OpenFlow: Actually on the Ascent

Dan Pitt of the Open Networking Foundation (ONF) lays down a challenge to OpenFlow's naysayers.

Dan Pitt

August 27, 2015

6 Min Read
OpenFlow: Actually on the Ascent

I've been hearing it and you probably have been too: people questioning the future of the OpenFlow protocol or even proclaiming (perhaps wishfully so) its demise.

I would like to provide evidence to the contrary. While some industry players continue to argue over alternatives to OpenFlow, a wide range of network operators -- including major service providers, Internet companies and enterprises -- currently benefit from the control and vendor independence this open protocol provides. I've thought for some time that the industry needs to shift its attention from the southbound side (of the control plane) to the northbound (application) side, where SDN touches real business value, and now it is.

OpenFlow is the standard southbound protocol designed for SDN and it's vendor neutral. Nothing else is. It's now appearing in chipsets, white-box switches and branded switches, in addition to the hypervisor switches where it's been pervasive. With forwarding and control separate, OpenFlow-based switches offer amazing price-performance, while separate control software allows operators to tailor the network's behavior to their business priorities. This, of course, is the goal of SDN.

I can talk all day long about vendors implementing OpenFlow, but hearing from organizations that are buying and using it more strongly counters the contention that it's going away. At the Open Networking Summit (ONS) in June, four of them -- Alibaba Group , Google (Nasdaq: GOOG), AT&T Inc. (NYSE: T) and the US National Security Agency (NSA) -- revealed their reliance on OpenFlow; further evidence appeared at the OpenDaylight Summit in July.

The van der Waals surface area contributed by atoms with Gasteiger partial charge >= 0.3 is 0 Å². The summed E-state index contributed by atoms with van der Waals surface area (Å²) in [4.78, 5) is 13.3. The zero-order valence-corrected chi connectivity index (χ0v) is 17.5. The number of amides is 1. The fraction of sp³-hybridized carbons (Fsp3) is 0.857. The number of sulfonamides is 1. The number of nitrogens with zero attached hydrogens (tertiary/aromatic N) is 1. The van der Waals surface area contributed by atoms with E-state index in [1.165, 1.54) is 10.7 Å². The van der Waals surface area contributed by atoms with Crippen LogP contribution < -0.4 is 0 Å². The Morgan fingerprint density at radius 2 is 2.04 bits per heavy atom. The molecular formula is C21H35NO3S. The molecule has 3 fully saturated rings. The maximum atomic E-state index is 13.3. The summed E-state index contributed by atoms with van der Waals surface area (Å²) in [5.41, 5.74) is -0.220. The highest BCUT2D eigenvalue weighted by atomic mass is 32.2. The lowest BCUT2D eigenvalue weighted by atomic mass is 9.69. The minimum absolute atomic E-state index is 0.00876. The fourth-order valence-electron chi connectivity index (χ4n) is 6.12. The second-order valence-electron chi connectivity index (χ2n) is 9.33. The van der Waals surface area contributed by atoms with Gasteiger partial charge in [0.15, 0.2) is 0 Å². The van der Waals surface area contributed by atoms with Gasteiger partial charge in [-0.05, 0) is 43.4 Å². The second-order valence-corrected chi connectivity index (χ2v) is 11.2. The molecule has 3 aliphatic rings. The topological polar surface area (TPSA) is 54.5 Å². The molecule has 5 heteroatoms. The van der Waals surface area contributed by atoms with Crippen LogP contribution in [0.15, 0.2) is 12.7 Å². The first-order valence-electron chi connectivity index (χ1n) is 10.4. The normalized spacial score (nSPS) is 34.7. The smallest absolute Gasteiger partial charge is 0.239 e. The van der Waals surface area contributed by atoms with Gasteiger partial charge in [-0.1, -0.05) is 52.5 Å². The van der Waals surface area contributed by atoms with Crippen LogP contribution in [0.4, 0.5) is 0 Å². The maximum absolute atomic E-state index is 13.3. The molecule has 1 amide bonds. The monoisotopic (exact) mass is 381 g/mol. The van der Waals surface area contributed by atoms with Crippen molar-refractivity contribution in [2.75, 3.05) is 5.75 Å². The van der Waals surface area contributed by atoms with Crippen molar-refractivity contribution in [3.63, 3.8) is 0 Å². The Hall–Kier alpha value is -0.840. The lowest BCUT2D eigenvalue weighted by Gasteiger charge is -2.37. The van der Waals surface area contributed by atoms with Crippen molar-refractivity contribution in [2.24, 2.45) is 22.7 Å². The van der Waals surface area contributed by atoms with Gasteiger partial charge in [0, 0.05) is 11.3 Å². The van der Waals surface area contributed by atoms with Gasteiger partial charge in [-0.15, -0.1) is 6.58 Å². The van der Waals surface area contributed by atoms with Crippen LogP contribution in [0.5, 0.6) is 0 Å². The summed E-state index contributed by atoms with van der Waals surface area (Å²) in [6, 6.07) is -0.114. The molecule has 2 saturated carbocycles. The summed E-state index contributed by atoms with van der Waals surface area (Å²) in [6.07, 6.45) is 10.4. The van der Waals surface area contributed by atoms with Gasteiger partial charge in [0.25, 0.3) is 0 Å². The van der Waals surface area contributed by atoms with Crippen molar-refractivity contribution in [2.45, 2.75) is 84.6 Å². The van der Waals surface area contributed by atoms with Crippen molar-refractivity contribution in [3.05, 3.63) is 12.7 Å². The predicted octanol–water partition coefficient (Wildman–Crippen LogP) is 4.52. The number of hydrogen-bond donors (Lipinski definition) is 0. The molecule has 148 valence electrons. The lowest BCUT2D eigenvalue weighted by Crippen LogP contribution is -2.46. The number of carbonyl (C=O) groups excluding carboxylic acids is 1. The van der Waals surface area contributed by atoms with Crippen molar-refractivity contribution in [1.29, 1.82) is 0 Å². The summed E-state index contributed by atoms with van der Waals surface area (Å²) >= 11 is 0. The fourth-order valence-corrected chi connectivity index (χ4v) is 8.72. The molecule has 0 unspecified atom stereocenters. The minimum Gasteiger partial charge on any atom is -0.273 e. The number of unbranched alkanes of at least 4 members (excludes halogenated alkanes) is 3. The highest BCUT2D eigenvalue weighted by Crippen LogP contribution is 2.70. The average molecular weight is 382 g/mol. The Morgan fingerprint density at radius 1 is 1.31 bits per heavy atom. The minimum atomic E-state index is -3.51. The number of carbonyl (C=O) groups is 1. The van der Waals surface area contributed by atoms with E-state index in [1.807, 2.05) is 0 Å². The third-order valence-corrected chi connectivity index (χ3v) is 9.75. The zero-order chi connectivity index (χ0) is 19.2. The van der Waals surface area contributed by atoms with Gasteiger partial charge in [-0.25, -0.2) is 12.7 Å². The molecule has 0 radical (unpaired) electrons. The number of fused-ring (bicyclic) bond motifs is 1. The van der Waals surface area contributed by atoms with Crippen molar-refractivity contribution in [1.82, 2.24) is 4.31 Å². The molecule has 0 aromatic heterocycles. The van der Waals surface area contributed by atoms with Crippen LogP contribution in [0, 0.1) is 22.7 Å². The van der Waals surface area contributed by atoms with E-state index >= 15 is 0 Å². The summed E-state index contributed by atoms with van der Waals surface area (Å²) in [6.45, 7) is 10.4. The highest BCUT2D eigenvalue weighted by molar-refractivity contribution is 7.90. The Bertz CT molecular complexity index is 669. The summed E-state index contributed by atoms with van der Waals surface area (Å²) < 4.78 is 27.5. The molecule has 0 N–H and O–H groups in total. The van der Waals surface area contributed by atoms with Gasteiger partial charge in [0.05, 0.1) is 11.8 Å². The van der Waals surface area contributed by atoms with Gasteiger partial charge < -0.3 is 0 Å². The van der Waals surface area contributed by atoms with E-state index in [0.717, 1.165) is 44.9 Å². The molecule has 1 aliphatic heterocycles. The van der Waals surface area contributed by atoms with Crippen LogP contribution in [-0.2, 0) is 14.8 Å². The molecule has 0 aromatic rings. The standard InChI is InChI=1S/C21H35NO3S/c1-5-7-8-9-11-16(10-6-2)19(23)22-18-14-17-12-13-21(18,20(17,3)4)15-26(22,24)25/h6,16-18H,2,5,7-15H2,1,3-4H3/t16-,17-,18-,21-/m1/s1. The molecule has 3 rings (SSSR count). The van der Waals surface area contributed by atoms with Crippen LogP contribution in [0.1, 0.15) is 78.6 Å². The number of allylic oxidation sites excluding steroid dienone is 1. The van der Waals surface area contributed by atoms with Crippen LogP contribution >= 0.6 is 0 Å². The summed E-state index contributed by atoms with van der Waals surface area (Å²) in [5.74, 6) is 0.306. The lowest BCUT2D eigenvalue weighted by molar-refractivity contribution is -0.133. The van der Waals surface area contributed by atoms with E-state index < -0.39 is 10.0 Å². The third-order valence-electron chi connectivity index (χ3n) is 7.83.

For the most part, the point was not, "Hey, we're using OpenFlow!" Rather, it was, "Look at this amazing network we're building with SDN, and oh, by the way, how we do it is with OpenFlow" (and other things too, of course).

Scale and the white box revolution
At Google and Alibaba, the sheer size of their networks poses significant scale, cost and availability challenges. As Google Fellow and Technical Lead for Networking Amin Vahdat has noted: "We couldn't buy the hardware we needed to build a network of the size and speed we needed to build. It just didn't exist."

Consequently, Google has been building its own distributed computing and networking infrastructures. Three years ago at ONS, Senior Vice President of Technical Infrastructure Urs Hölzle disclosed that Google had converted its worldwide data-center interconnection network to a pure OpenFlow network. What they were doing inside their data centers, however, remained an object of speculation.